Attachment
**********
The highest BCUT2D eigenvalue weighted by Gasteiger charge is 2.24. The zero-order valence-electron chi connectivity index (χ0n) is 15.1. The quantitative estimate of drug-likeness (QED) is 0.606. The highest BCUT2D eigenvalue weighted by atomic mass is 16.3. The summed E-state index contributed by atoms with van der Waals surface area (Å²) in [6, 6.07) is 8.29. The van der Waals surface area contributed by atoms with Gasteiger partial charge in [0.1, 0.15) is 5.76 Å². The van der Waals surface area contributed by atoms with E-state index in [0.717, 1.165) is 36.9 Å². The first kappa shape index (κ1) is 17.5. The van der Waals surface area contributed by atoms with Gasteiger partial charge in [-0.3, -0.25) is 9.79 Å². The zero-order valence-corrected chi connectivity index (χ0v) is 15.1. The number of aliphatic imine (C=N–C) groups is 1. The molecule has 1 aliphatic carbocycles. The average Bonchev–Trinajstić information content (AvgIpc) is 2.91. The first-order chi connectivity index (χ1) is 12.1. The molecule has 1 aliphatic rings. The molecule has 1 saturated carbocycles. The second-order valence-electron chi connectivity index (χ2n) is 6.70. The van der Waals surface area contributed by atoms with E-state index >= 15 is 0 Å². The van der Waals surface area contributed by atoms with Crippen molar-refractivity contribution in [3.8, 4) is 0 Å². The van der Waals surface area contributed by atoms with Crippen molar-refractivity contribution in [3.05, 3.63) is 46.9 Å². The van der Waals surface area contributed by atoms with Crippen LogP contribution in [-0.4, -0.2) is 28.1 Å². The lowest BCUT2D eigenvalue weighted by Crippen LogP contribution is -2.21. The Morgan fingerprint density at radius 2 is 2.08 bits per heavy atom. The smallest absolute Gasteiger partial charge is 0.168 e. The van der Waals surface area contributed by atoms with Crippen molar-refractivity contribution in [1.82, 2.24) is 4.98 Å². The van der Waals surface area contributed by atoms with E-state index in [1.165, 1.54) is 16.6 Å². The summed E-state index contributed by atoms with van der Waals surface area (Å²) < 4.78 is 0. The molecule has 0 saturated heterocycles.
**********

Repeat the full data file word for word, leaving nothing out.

The highest BCUT2D eigenvalue weighted by Gasteiger charge is 2.24. The zero-order valence-electron chi connectivity index (χ0n) is 15.1. The quantitative estimate of drug-likeness (QED) is 0.606. The highest BCUT2D eigenvalue weighted by atomic mass is 16.3. The summed E-state index contributed by atoms with van der Waals surface area (Å²) in [6, 6.07) is 8.29. The van der Waals surface area contributed by atoms with Gasteiger partial charge in [0.1, 0.15) is 5.76 Å². The van der Waals surface area contributed by atoms with E-state index in [0.717, 1.165) is 36.9 Å². The first kappa shape index (κ1) is 17.5. The van der Waals surface area contributed by atoms with Gasteiger partial charge in [-0.3, -0.25) is 9.79 Å². The zero-order valence-corrected chi connectivity index (χ0v) is 15.1. The number of aliphatic imine (C=N–C) groups is 1. The molecule has 1 aliphatic carbocycles. The average Bonchev–Trinajstić information content (AvgIpc) is 2.91. The first-order chi connectivity index (χ1) is 12.1. The molecule has 1 aliphatic rings. The molecule has 1 saturated carbocycles. The second-order valence-electron chi connectivity index (χ2n) is 6.70. The van der Waals surface area contributed by atoms with E-state index >= 15 is 0 Å². The van der Waals surface area contributed by atoms with Crippen molar-refractivity contribution in [3.8, 4) is 0 Å². The van der Waals surface area contributed by atoms with Crippen molar-refractivity contribution in [3.05, 3.63) is 46.9 Å². The van der Waals surface area contributed by atoms with Crippen LogP contribution in [-0.4, -0.2) is 28.1 Å². The lowest BCUT2D eigenvalue weighted by Crippen LogP contribution is -2.21. The Morgan fingerprint density at radius 2 is 2.08 bits per heavy atom. The smallest absolute Gasteiger partial charge is 0.168 e. The van der Waals surface area contributed by atoms with Crippen molar-refractivity contribution in [1.82, 2.24) is 4.98 Å². The van der Waals surface area contributed by atoms with E-state index in [1.165, 1.54) is 16.6 Å². The summed E-state index contributed by atoms with van der Waals surface area (Å²) < 4.78 is 0. The molecule has 0 saturated heterocycles.